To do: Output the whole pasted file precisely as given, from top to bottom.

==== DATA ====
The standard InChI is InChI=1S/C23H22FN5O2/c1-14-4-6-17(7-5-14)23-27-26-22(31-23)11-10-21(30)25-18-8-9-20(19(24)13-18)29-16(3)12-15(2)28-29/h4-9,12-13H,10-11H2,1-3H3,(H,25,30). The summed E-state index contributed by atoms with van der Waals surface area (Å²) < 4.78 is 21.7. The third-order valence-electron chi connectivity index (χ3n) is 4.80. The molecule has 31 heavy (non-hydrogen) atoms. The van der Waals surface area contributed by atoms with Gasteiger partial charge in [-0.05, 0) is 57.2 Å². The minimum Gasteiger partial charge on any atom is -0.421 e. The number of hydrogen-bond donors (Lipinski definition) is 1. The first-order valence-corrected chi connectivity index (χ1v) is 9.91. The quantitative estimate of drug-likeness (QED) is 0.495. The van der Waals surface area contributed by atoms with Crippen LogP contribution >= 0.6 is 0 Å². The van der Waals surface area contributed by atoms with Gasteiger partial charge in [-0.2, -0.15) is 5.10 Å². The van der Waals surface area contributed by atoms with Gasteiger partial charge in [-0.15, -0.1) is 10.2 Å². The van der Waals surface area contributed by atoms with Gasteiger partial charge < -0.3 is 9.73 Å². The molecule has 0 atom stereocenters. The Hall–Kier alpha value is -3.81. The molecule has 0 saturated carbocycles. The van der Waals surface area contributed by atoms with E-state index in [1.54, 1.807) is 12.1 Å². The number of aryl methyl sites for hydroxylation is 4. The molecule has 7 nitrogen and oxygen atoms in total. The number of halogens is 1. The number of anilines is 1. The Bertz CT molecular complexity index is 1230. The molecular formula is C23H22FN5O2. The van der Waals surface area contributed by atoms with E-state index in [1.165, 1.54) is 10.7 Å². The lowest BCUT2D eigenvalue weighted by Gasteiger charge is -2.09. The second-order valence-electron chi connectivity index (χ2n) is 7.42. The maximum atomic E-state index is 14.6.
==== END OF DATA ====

The standard InChI is InChI=1S/C23H22FN5O2/c1-14-4-6-17(7-5-14)23-27-26-22(31-23)11-10-21(30)25-18-8-9-20(19(24)13-18)29-16(3)12-15(2)28-29/h4-9,12-13H,10-11H2,1-3H3,(H,25,30). The summed E-state index contributed by atoms with van der Waals surface area (Å²) < 4.78 is 21.7. The third-order valence-electron chi connectivity index (χ3n) is 4.80. The molecule has 31 heavy (non-hydrogen) atoms. The van der Waals surface area contributed by atoms with Gasteiger partial charge in [-0.05, 0) is 57.2 Å². The minimum Gasteiger partial charge on any atom is -0.421 e. The number of hydrogen-bond donors (Lipinski definition) is 1. The first-order valence-corrected chi connectivity index (χ1v) is 9.91. The quantitative estimate of drug-likeness (QED) is 0.495. The van der Waals surface area contributed by atoms with Crippen LogP contribution >= 0.6 is 0 Å². The van der Waals surface area contributed by atoms with Gasteiger partial charge in [-0.2, -0.15) is 5.10 Å². The van der Waals surface area contributed by atoms with Gasteiger partial charge in [-0.15, -0.1) is 10.2 Å². The van der Waals surface area contributed by atoms with Gasteiger partial charge < -0.3 is 9.73 Å². The molecule has 0 atom stereocenters. The Hall–Kier alpha value is -3.81. The molecule has 0 saturated carbocycles. The van der Waals surface area contributed by atoms with E-state index in [1.54, 1.807) is 12.1 Å². The number of aryl methyl sites for hydroxylation is 4. The molecule has 7 nitrogen and oxygen atoms in total. The number of halogens is 1. The number of anilines is 1. The Bertz CT molecular complexity index is 1230. The molecular formula is C23H22FN5O2. The van der Waals surface area contributed by atoms with E-state index in [1.165, 1.54) is 10.7 Å². The lowest BCUT2D eigenvalue weighted by Gasteiger charge is -2.09. The second-order valence-electron chi connectivity index (χ2n) is 7.42. The maximum atomic E-state index is 14.6.